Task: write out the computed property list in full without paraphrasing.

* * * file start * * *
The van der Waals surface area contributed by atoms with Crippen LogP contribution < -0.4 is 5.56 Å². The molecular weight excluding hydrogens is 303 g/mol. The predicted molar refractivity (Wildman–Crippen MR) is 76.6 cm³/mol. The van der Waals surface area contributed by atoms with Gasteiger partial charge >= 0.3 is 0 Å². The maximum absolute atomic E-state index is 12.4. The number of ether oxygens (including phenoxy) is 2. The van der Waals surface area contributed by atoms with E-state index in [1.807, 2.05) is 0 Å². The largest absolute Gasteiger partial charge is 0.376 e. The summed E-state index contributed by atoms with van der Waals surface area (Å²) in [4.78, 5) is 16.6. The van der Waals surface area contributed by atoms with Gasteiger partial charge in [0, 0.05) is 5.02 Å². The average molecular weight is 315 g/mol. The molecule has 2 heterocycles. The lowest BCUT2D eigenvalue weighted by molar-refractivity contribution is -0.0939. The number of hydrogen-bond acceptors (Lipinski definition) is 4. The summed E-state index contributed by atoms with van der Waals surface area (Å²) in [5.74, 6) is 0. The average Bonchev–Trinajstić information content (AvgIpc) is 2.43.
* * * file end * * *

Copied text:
The van der Waals surface area contributed by atoms with Crippen LogP contribution < -0.4 is 5.56 Å². The molecular weight excluding hydrogens is 303 g/mol. The predicted molar refractivity (Wildman–Crippen MR) is 76.6 cm³/mol. The van der Waals surface area contributed by atoms with Gasteiger partial charge >= 0.3 is 0 Å². The maximum absolute atomic E-state index is 12.4. The number of ether oxygens (including phenoxy) is 2. The van der Waals surface area contributed by atoms with E-state index in [1.807, 2.05) is 0 Å². The largest absolute Gasteiger partial charge is 0.376 e. The summed E-state index contributed by atoms with van der Waals surface area (Å²) in [4.78, 5) is 16.6. The van der Waals surface area contributed by atoms with Gasteiger partial charge in [0, 0.05) is 5.02 Å². The average molecular weight is 315 g/mol. The molecule has 2 heterocycles. The lowest BCUT2D eigenvalue weighted by molar-refractivity contribution is -0.0939. The number of hydrogen-bond acceptors (Lipinski definition) is 4. The summed E-state index contributed by atoms with van der Waals surface area (Å²) in [5.74, 6) is 0. The average Bonchev–Trinajstić information content (AvgIpc) is 2.43.